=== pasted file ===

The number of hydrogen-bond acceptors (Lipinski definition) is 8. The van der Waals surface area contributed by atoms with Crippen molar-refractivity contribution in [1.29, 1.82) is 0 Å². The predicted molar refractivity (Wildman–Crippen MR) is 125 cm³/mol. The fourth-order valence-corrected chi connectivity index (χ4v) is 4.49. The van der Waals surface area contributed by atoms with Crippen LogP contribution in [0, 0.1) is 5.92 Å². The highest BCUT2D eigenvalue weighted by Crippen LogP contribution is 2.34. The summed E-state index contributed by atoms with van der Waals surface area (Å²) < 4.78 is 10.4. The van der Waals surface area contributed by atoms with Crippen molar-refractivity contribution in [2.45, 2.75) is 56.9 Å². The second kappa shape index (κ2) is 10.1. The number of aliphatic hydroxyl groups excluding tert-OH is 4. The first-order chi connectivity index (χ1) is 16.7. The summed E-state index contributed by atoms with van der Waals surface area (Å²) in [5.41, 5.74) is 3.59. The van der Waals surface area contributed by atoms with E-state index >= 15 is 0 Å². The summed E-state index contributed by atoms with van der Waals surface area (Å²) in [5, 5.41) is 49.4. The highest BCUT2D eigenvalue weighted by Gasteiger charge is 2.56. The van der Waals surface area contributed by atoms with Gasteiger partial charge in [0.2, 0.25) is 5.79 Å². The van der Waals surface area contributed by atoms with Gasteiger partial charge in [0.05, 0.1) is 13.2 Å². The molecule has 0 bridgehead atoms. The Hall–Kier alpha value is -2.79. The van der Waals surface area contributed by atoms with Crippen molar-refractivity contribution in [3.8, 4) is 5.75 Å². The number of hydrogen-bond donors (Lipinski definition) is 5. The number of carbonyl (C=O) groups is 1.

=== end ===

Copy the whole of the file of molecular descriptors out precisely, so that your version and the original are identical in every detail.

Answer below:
The number of hydrogen-bond acceptors (Lipinski definition) is 8. The van der Waals surface area contributed by atoms with Crippen molar-refractivity contribution in [1.29, 1.82) is 0 Å². The predicted molar refractivity (Wildman–Crippen MR) is 125 cm³/mol. The fourth-order valence-corrected chi connectivity index (χ4v) is 4.49. The van der Waals surface area contributed by atoms with Crippen LogP contribution in [0, 0.1) is 5.92 Å². The highest BCUT2D eigenvalue weighted by Crippen LogP contribution is 2.34. The summed E-state index contributed by atoms with van der Waals surface area (Å²) < 4.78 is 10.4. The van der Waals surface area contributed by atoms with Crippen molar-refractivity contribution in [2.45, 2.75) is 56.9 Å². The second kappa shape index (κ2) is 10.1. The number of aliphatic hydroxyl groups excluding tert-OH is 4. The first-order chi connectivity index (χ1) is 16.7. The summed E-state index contributed by atoms with van der Waals surface area (Å²) in [5.41, 5.74) is 3.59. The van der Waals surface area contributed by atoms with E-state index >= 15 is 0 Å². The summed E-state index contributed by atoms with van der Waals surface area (Å²) in [5, 5.41) is 49.4. The highest BCUT2D eigenvalue weighted by Gasteiger charge is 2.56. The van der Waals surface area contributed by atoms with Gasteiger partial charge in [0.2, 0.25) is 5.79 Å². The van der Waals surface area contributed by atoms with Gasteiger partial charge in [0.05, 0.1) is 13.2 Å². The molecule has 0 bridgehead atoms. The Hall–Kier alpha value is -2.79. The van der Waals surface area contributed by atoms with Crippen molar-refractivity contribution in [3.8, 4) is 5.75 Å². The number of hydrogen-bond donors (Lipinski definition) is 5. The number of carbonyl (C=O) groups is 1.